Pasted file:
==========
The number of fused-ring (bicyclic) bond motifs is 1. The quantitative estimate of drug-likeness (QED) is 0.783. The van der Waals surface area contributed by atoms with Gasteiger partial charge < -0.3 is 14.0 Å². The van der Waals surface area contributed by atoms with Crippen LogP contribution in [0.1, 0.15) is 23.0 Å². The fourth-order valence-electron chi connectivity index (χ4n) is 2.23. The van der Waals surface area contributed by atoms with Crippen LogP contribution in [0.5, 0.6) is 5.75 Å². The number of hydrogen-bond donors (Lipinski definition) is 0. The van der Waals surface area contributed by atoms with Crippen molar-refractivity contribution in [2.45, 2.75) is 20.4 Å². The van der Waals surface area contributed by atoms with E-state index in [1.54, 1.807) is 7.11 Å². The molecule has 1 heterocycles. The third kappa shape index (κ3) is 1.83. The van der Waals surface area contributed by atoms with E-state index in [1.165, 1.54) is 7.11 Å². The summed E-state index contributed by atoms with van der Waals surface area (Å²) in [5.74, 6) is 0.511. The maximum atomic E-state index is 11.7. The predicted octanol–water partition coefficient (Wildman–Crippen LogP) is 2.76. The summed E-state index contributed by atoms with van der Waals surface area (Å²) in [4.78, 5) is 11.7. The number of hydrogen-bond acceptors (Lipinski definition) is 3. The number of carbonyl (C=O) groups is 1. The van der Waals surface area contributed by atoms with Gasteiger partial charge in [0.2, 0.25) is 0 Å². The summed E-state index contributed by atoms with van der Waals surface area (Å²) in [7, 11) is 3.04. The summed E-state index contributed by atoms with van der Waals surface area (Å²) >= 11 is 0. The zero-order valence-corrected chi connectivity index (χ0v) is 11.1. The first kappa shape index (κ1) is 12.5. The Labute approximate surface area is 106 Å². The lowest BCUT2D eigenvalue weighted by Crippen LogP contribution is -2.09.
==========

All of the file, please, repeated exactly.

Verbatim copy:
The number of fused-ring (bicyclic) bond motifs is 1. The quantitative estimate of drug-likeness (QED) is 0.783. The van der Waals surface area contributed by atoms with Gasteiger partial charge < -0.3 is 14.0 Å². The van der Waals surface area contributed by atoms with Crippen LogP contribution in [0.1, 0.15) is 23.0 Å². The fourth-order valence-electron chi connectivity index (χ4n) is 2.23. The van der Waals surface area contributed by atoms with Crippen LogP contribution in [0.5, 0.6) is 5.75 Å². The number of hydrogen-bond donors (Lipinski definition) is 0. The van der Waals surface area contributed by atoms with Crippen molar-refractivity contribution in [2.45, 2.75) is 20.4 Å². The van der Waals surface area contributed by atoms with E-state index in [1.54, 1.807) is 7.11 Å². The molecule has 1 heterocycles. The third kappa shape index (κ3) is 1.83. The van der Waals surface area contributed by atoms with E-state index in [1.165, 1.54) is 7.11 Å². The summed E-state index contributed by atoms with van der Waals surface area (Å²) in [5.74, 6) is 0.511. The maximum atomic E-state index is 11.7. The predicted octanol–water partition coefficient (Wildman–Crippen LogP) is 2.76. The summed E-state index contributed by atoms with van der Waals surface area (Å²) in [4.78, 5) is 11.7. The number of hydrogen-bond acceptors (Lipinski definition) is 3. The number of carbonyl (C=O) groups is 1. The van der Waals surface area contributed by atoms with Gasteiger partial charge in [0.2, 0.25) is 0 Å². The summed E-state index contributed by atoms with van der Waals surface area (Å²) in [7, 11) is 3.04. The summed E-state index contributed by atoms with van der Waals surface area (Å²) >= 11 is 0. The zero-order valence-corrected chi connectivity index (χ0v) is 11.1. The first kappa shape index (κ1) is 12.5. The Labute approximate surface area is 106 Å². The lowest BCUT2D eigenvalue weighted by Crippen LogP contribution is -2.09.